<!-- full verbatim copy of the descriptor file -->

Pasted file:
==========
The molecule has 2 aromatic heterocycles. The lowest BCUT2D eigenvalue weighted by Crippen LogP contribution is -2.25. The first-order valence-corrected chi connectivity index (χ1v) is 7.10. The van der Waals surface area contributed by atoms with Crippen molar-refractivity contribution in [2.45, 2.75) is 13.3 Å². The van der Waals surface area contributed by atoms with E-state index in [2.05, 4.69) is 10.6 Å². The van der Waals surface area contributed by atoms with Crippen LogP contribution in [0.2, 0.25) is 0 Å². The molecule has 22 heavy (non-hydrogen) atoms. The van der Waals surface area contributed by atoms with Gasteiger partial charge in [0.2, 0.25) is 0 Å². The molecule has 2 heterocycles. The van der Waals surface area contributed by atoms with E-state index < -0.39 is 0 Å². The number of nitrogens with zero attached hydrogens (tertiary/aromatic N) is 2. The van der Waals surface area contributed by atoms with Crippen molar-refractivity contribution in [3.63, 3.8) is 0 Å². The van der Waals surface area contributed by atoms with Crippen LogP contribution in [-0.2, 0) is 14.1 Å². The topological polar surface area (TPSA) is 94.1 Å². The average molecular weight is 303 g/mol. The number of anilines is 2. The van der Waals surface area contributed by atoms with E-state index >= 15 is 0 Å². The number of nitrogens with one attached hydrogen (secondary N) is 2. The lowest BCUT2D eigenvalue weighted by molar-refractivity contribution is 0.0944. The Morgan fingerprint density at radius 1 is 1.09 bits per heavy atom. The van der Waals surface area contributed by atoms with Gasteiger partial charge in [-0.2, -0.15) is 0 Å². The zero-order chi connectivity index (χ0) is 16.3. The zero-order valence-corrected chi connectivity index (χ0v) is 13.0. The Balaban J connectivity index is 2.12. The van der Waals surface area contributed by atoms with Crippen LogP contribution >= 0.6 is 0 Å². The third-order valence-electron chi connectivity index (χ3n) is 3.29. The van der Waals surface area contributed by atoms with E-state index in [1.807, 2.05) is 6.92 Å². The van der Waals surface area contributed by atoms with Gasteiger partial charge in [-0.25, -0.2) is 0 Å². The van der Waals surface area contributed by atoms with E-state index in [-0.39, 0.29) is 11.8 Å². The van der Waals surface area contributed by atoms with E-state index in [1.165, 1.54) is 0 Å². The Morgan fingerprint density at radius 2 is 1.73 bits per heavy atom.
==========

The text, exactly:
The molecule has 2 aromatic heterocycles. The lowest BCUT2D eigenvalue weighted by Crippen LogP contribution is -2.25. The first-order valence-corrected chi connectivity index (χ1v) is 7.10. The van der Waals surface area contributed by atoms with Crippen molar-refractivity contribution in [2.45, 2.75) is 13.3 Å². The van der Waals surface area contributed by atoms with E-state index in [2.05, 4.69) is 10.6 Å². The van der Waals surface area contributed by atoms with Crippen LogP contribution in [0.2, 0.25) is 0 Å². The molecule has 22 heavy (non-hydrogen) atoms. The van der Waals surface area contributed by atoms with Gasteiger partial charge in [0.2, 0.25) is 0 Å². The molecule has 2 heterocycles. The van der Waals surface area contributed by atoms with E-state index < -0.39 is 0 Å². The number of nitrogens with zero attached hydrogens (tertiary/aromatic N) is 2. The van der Waals surface area contributed by atoms with Crippen molar-refractivity contribution in [3.63, 3.8) is 0 Å². The van der Waals surface area contributed by atoms with Crippen LogP contribution in [-0.2, 0) is 14.1 Å². The topological polar surface area (TPSA) is 94.1 Å². The average molecular weight is 303 g/mol. The number of anilines is 2. The van der Waals surface area contributed by atoms with E-state index >= 15 is 0 Å². The number of nitrogens with one attached hydrogen (secondary N) is 2. The lowest BCUT2D eigenvalue weighted by molar-refractivity contribution is 0.0944. The Morgan fingerprint density at radius 1 is 1.09 bits per heavy atom. The van der Waals surface area contributed by atoms with Gasteiger partial charge in [-0.2, -0.15) is 0 Å². The zero-order chi connectivity index (χ0) is 16.3. The zero-order valence-corrected chi connectivity index (χ0v) is 13.0. The Balaban J connectivity index is 2.12. The van der Waals surface area contributed by atoms with Crippen LogP contribution >= 0.6 is 0 Å². The third-order valence-electron chi connectivity index (χ3n) is 3.29. The van der Waals surface area contributed by atoms with E-state index in [1.807, 2.05) is 6.92 Å². The van der Waals surface area contributed by atoms with Gasteiger partial charge in [-0.25, -0.2) is 0 Å². The van der Waals surface area contributed by atoms with E-state index in [-0.39, 0.29) is 11.8 Å². The van der Waals surface area contributed by atoms with E-state index in [1.165, 1.54) is 0 Å². The Morgan fingerprint density at radius 2 is 1.73 bits per heavy atom.